Rev. Duke Kwon and Dr. Greg Thompson’s recent posts at The Front Porch (Here and here) have kicked up a lot of important conversation about White Supremacy; both its motives and methodology. In response, I want to share my story about the ways in which I’ve recognized how White Supremacy was embedded in my views and attitudes. My hope is that by “going first” and sharing my story, others might see themselves in Kwon and Thompson’s writing and critiques, and receive them as a gift of love to the Church (as I have while I followed their work the last few years).
Here is how White Supremacy invaded my theology.
When I first became a Christian 11 years ago, it was in an Evangelical church which championed the core message of the gospel. I learned the importance of keeping the gospel central to the teaching and preaching of a church’s ministry, and I benefited immensely. However, subtle – and sometimes not so subtle – messages were communicated to me about other churches and traditions.
I was told that Evangelicalism championed the gospel and saved the Church from liberalism and the “social gospel.” I was told that churches and pastors aren’t supposed to get involved in social or political issues. Churches that talk about “justice,” “rights,” and other social issues preach a social gospel. Since the Black Church, along with the Latino church and others, talk about justice and social issues too much, they preach a social gospel, not the biblical gospel. We ought not to listen to them.
These messages, both subtle and explicit, were reinforced by the fact that in all four of the evangelical churches I attended, not once was a book or resource written by an African American or other minority theologian ever recommended to me (not even Thabiti Anyabwile or Voddie Baucham, who at the time had the Evangelical™ stamp of approval). In my seminary education, I only read two books by minority authors (that I can remember, anyways).**
I was never told how my own Presbyterian and Reformed tradition had been so complicit in slavery, Jim Crow, and anti-Civil Rights sentiment. Even worse (in my estimation) is that I was never exposed to my African American and Presbyterian forefathers, such as Rev.’s Francis Grimké and Henry Highland Garnet, both of whom were able to confront the social sins of slavery and racism as Black men situated in the Reformed/Presbyterian tradition. The net effect of all this over time was that I became suspicious of authors or theologians that did not come from White and Evangelical spaces.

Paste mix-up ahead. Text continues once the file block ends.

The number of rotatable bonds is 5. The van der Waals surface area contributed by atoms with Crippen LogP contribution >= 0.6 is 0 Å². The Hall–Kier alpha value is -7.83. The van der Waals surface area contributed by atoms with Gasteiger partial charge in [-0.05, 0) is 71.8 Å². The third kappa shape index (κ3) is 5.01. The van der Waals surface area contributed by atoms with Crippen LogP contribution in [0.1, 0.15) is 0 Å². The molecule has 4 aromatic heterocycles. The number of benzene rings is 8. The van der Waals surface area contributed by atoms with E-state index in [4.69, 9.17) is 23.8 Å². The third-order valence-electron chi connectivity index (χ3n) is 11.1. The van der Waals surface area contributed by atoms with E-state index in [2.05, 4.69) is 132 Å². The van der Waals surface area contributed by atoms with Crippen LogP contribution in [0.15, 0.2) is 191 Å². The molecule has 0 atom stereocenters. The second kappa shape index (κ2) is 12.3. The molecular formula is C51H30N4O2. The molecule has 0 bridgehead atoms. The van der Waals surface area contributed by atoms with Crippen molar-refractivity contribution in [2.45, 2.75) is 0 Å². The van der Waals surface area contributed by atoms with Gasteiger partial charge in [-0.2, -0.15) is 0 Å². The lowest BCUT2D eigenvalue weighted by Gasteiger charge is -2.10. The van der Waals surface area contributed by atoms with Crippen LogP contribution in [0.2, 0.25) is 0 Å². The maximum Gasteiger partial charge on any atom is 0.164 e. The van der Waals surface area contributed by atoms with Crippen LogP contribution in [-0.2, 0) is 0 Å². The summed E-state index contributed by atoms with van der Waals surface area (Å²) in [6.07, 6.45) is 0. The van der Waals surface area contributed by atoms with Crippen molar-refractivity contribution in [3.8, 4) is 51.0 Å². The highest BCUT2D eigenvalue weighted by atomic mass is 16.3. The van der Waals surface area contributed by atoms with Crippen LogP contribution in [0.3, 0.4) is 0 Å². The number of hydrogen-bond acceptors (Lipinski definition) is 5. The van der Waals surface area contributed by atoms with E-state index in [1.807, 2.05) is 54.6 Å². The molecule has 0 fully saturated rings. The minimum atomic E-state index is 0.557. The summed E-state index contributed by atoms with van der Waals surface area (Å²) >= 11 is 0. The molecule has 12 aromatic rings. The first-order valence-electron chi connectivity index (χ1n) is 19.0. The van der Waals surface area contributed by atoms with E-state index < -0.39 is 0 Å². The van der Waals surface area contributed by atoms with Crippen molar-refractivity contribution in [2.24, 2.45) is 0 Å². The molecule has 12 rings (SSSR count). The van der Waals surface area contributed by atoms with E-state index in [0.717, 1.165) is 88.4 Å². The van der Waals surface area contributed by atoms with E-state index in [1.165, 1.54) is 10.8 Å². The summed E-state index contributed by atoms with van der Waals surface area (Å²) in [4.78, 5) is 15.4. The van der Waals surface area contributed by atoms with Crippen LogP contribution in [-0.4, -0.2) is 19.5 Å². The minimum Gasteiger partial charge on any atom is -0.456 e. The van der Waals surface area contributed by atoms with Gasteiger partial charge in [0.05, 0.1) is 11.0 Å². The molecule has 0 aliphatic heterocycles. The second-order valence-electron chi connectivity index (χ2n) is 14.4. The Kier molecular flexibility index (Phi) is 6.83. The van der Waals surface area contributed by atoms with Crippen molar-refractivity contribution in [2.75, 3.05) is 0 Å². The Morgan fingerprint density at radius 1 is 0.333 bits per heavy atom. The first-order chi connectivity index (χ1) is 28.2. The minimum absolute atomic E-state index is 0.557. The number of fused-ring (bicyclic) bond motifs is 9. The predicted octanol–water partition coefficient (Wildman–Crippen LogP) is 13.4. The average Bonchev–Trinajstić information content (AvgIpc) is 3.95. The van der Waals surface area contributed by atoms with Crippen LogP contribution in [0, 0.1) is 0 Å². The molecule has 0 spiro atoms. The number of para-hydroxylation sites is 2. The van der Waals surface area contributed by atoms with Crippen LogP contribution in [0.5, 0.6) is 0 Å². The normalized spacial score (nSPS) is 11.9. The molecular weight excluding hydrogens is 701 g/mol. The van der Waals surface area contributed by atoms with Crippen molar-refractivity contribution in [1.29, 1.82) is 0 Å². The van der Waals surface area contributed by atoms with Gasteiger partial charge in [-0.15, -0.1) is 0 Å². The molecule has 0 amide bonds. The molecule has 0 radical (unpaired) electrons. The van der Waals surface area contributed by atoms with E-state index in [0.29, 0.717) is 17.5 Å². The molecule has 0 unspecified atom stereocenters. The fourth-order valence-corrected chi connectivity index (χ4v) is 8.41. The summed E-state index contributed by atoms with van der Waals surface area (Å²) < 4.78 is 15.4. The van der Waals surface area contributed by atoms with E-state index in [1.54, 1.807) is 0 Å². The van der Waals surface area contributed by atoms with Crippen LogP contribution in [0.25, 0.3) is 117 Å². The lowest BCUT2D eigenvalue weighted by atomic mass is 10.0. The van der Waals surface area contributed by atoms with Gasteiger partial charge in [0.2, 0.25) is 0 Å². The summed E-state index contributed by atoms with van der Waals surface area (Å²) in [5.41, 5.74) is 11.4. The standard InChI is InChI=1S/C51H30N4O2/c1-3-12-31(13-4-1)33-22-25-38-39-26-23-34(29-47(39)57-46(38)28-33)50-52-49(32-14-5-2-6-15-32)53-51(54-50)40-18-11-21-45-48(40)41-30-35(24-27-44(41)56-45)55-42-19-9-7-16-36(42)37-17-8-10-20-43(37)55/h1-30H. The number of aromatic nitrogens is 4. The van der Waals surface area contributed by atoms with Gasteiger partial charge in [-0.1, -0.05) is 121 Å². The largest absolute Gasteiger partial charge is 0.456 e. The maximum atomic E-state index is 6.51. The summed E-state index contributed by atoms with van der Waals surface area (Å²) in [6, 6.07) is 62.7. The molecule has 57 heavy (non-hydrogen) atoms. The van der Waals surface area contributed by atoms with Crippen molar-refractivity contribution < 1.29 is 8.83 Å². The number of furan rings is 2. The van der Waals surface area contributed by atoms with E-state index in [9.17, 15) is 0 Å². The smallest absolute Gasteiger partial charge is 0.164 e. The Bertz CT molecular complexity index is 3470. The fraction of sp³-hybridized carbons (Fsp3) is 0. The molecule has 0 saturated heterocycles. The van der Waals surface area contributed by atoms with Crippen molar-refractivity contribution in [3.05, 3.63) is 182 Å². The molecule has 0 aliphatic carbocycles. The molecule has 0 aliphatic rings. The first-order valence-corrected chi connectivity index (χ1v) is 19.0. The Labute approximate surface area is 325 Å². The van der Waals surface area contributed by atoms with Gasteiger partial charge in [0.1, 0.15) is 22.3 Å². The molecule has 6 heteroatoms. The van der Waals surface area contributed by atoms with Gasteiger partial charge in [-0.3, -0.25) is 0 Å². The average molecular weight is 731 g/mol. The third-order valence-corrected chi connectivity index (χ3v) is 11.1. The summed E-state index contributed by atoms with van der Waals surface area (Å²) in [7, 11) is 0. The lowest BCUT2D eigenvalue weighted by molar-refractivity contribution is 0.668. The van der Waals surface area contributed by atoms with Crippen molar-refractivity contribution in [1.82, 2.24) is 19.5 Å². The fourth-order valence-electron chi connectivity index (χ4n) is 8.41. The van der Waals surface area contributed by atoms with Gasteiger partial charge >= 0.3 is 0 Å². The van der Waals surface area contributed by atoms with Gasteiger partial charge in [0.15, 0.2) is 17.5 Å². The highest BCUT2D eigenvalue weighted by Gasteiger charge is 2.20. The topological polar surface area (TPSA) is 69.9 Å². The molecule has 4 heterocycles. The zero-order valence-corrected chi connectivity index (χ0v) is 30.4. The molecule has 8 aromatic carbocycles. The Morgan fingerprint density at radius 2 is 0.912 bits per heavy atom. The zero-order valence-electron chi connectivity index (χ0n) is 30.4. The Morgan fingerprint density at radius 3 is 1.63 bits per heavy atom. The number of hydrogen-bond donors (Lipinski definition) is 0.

The truth is I began to look down on Black and other theologians of color as “less than.” I did not recognize this as a form of racism or White Supremacy until recently. I have been trying to repent of these attitudes. I am striving to undo the hold that they have on me. I know this much for sure: the more I read of Black and other voices of color, the more I feel cheated on all that I missed out on for my first 7+ years as a Christian.
When I read the likes of Francis Grimké and Esau McCaulley; Frederick Douglass and Irwyn Ince; Howard Thurman, Martin Luther King Jr., and John Perkins; James Cone and Willie James Jennings; Sojourner Truth, Fannie Lou Hamer, Diane Nash, and Natasha S. Robinson; my faith is deepened and invigorated. I’ve been so grateful to learn and grow from these pastors, theologians, and authors who have illuminated God’s Word for me in new ways because of their different cultural and social perspectives.
I have learned that the Black Church is in no more danger of a social gospel than White Evangelical churches are of a nationalistic and individualistic gospel.
If Evangelicalism saved the Church from the dangers of liberalism, the Black church tradition saved the Church from the snares of dead conservatism.
So that’s it. Do the facts of my story make me a conscious racist motivated by the evils of White Supremacy? I don’t think so. Does it make me the inheritor of the evil cultural project and historic methodology of White Supremacy? Yes. This distinction is not hard to make. However, confessing it is painful. And doing something about all of this has been a challenge. But the Lord has blessed the work and the journey as he leads me higher up and higher in to a more thoughtful, loving life as his child.
In part 2, I share how White Supremacy invaded my views on music. I also speak to why it is important for us to name and describe our cultural context when we address sins like racism and White Supremacy.
**Note: I want to be quite clear about what I said above. I am extremely grateful for my seminary education, and I am thoroughly committed to the Reformed tradition they instilled in me. I’ve been very encouraged by how my seminary has made significant strides in this area in recent years; including bringing in much more diverse voices and offering many classes from different contextual voices. In fact, I would even say that my seminary education gave me the necessary tools to fully explore and learn from other traditions in a way that I do not think it was likely for me to get from other institutions. In no way do I think that my seminary institution was consciously motivated by the evils of White Supremacy.